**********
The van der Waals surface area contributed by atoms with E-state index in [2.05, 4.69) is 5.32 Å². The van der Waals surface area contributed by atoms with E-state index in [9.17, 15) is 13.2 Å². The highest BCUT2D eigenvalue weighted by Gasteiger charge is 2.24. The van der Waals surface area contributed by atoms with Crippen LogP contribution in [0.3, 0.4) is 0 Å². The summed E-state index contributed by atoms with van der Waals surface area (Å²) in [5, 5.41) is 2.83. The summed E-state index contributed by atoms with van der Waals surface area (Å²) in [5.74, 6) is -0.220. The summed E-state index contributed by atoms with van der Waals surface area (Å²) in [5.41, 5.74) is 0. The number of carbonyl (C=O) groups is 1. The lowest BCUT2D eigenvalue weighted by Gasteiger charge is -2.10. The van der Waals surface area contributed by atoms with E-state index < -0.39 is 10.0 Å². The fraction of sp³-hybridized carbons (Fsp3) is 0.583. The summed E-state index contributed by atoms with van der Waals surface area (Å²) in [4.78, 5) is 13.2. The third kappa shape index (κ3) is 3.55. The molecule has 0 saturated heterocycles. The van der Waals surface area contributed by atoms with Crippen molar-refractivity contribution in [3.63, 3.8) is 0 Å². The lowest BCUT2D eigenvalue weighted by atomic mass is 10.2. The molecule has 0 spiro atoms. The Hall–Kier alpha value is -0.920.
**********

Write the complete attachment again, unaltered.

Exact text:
The van der Waals surface area contributed by atoms with E-state index in [2.05, 4.69) is 5.32 Å². The van der Waals surface area contributed by atoms with E-state index in [9.17, 15) is 13.2 Å². The highest BCUT2D eigenvalue weighted by Gasteiger charge is 2.24. The van der Waals surface area contributed by atoms with Crippen LogP contribution in [0.3, 0.4) is 0 Å². The summed E-state index contributed by atoms with van der Waals surface area (Å²) in [5, 5.41) is 2.83. The summed E-state index contributed by atoms with van der Waals surface area (Å²) in [5.74, 6) is -0.220. The summed E-state index contributed by atoms with van der Waals surface area (Å²) in [5.41, 5.74) is 0. The number of carbonyl (C=O) groups is 1. The lowest BCUT2D eigenvalue weighted by Gasteiger charge is -2.10. The van der Waals surface area contributed by atoms with E-state index < -0.39 is 10.0 Å². The fraction of sp³-hybridized carbons (Fsp3) is 0.583. The summed E-state index contributed by atoms with van der Waals surface area (Å²) in [4.78, 5) is 13.2. The third kappa shape index (κ3) is 3.55. The molecule has 0 saturated heterocycles. The van der Waals surface area contributed by atoms with Crippen molar-refractivity contribution in [3.63, 3.8) is 0 Å². The lowest BCUT2D eigenvalue weighted by atomic mass is 10.2. The molecule has 0 spiro atoms. The Hall–Kier alpha value is -0.920.